Something most military families will have to deal with is a PCS, or permanent change of station. While you may or may not be looking forward to the move, there are things a military member and their families can do before relocating. The biggest thing is to make sure you know all the regulations surrounding your move, so you can plan accordingly and stay away from stressful unforeseen obstacles.Tip #1: Call your Personal Property Office (PPO) Your first step should be to call the Personal Property Office and set an appointment. Before your appointment take the time to do some research on your own. Even if you have moved many times before, each situation is unique and your new duty station or military regulations will change and affect each move differently. According to Move.com, “PPOs have materials available to aid you in your research. An excellent resource for explaining basic entitlements and responsibilities is the "It's Your Move" pamphlet that is also available online on various web sites, including LIFELines. General move information is available on LIFELines in the "Relocation and Housing" information area.” Tip #2: Contact Your New Command and Sponsor As soon as you have PCS orders in hand, a new command will assign a sponsor to help in your time of transition to your new command and new duty station. If you do not receive a contact within a reasonable amount of time, contact your new command. Their website may also be a great place to get familiar with. A sponsor is especially important if you will be moving overseas or to a more remote place. Your sponsor will also be responsible for informing you on your host-country rules and customs. They will be able to let you know which belongings you should bring and which ones you shouldn’t. Tip #3: Take Charge of Your Move Even though you should have enough assistance throughout your move, you are still ultimately responsible for planning it from beginning to end. Stay active and involved during the entire process. Know all the rules and regulations and make sure you start making arrangements at least a month before moving day. The actual move day will go much more smoothly if everything is planned out far in advance. Tip #4: Know Your Entitlement Know the maximum weight you can move at the government’s expense. This amount should be based upon your personal situation and rank. If you do go over the pre-set amount of weight, you will be responsible for paying all extra charges. A good rule of thumb to estimate the weight of your possessions is to assume you have 1,000 pounds per room than add any additional weights of large appliances and items. Tip #5: Find Out What Personal Effects You Can Bring Your personal effects and property from your home are referred to household goods, or HHG. Your HHG’s usually fall within your weight entitlement, and should be moved at no additional cost to you. However, sometimes items such as boats may or may not qualify. Also some carriers have restrictions or there may be local ordinances for certain items. Be sure to check out the Defense Transportations Regulations website for a complete guide on determining what you can and cannot bring at no additional charge.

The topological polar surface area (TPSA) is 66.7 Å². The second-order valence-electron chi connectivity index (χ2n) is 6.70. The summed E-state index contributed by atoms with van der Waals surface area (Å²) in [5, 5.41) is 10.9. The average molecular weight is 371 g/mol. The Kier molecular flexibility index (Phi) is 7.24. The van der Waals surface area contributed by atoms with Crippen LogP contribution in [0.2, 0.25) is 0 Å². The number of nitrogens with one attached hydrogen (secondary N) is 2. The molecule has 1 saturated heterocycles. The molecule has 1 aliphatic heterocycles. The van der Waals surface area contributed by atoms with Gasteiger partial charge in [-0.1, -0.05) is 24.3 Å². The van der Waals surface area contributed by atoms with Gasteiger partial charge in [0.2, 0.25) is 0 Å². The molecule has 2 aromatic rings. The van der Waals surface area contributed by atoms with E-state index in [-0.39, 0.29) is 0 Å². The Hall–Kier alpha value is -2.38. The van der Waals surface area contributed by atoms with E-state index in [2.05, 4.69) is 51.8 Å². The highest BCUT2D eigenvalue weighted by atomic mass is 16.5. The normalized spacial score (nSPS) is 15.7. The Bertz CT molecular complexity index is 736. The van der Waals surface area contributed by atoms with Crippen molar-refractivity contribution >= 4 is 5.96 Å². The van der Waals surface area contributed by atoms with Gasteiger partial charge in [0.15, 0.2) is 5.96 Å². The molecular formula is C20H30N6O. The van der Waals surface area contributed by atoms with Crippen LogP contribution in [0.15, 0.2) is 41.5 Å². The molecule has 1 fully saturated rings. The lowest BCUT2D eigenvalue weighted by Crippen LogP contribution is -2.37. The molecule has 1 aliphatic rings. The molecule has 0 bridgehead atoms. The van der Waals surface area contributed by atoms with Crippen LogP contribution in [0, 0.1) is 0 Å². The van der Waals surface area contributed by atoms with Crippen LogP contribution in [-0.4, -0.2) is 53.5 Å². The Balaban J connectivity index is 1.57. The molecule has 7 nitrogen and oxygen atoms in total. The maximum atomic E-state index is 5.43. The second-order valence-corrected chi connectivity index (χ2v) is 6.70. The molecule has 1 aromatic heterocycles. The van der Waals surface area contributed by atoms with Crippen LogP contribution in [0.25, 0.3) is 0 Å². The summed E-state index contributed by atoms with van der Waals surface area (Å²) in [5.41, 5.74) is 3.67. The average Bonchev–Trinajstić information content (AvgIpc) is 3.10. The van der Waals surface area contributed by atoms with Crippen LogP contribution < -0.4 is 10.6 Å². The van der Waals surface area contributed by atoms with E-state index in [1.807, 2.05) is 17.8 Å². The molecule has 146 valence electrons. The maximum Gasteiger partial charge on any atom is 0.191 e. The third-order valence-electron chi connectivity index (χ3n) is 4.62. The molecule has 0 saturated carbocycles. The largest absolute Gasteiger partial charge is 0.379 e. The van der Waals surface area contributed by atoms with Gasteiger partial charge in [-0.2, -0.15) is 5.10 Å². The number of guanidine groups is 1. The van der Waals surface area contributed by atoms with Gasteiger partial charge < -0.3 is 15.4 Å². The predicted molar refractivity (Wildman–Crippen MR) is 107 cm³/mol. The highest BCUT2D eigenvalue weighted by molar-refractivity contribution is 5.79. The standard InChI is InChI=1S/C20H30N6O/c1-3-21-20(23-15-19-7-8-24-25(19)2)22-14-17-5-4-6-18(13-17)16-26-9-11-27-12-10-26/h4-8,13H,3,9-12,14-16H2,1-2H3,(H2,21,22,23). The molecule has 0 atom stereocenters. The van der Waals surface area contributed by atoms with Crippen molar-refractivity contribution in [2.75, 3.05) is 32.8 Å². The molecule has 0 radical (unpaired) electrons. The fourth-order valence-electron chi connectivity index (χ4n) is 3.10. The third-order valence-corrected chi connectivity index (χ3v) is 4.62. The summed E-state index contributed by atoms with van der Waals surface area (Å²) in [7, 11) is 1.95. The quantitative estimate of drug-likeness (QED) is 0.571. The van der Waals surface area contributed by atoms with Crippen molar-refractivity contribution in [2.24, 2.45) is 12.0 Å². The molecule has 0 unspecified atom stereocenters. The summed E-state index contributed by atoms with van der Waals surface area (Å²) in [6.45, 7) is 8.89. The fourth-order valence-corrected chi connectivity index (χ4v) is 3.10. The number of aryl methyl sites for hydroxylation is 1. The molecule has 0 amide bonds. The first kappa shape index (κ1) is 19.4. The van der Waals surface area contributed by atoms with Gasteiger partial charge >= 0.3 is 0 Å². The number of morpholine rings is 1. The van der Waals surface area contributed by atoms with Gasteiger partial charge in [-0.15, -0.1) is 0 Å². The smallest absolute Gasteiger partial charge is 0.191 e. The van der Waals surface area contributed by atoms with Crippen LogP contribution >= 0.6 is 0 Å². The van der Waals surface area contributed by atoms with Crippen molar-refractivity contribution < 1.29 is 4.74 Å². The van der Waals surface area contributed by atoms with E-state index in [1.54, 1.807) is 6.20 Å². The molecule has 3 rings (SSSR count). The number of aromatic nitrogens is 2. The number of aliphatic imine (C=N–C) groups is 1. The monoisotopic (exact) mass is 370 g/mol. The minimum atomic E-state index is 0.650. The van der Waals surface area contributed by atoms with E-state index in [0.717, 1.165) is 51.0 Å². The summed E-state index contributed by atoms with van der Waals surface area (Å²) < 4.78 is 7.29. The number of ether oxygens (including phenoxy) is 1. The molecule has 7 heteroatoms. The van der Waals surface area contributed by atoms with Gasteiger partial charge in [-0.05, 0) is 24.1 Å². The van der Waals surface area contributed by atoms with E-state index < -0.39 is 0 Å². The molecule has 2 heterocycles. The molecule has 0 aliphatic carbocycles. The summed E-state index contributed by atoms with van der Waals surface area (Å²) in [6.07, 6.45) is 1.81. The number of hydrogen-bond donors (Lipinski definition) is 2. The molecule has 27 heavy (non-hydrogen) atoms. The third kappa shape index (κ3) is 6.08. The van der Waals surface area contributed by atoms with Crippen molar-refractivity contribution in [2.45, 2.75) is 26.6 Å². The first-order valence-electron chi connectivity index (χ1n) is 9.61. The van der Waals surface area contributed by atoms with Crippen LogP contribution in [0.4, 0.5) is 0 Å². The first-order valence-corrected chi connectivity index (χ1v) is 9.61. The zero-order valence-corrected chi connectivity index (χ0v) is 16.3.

Finally, be sure you have any paperwork that needs to be completed, filled out and ready to go. It is important that you have adequate copies of your PCS orders as well as the following papers: • powers of attorney or letters of authorization • appraisals of high-value items • inventory with video or photo documentation • Insurance policies, in addition to those provided as part of your move.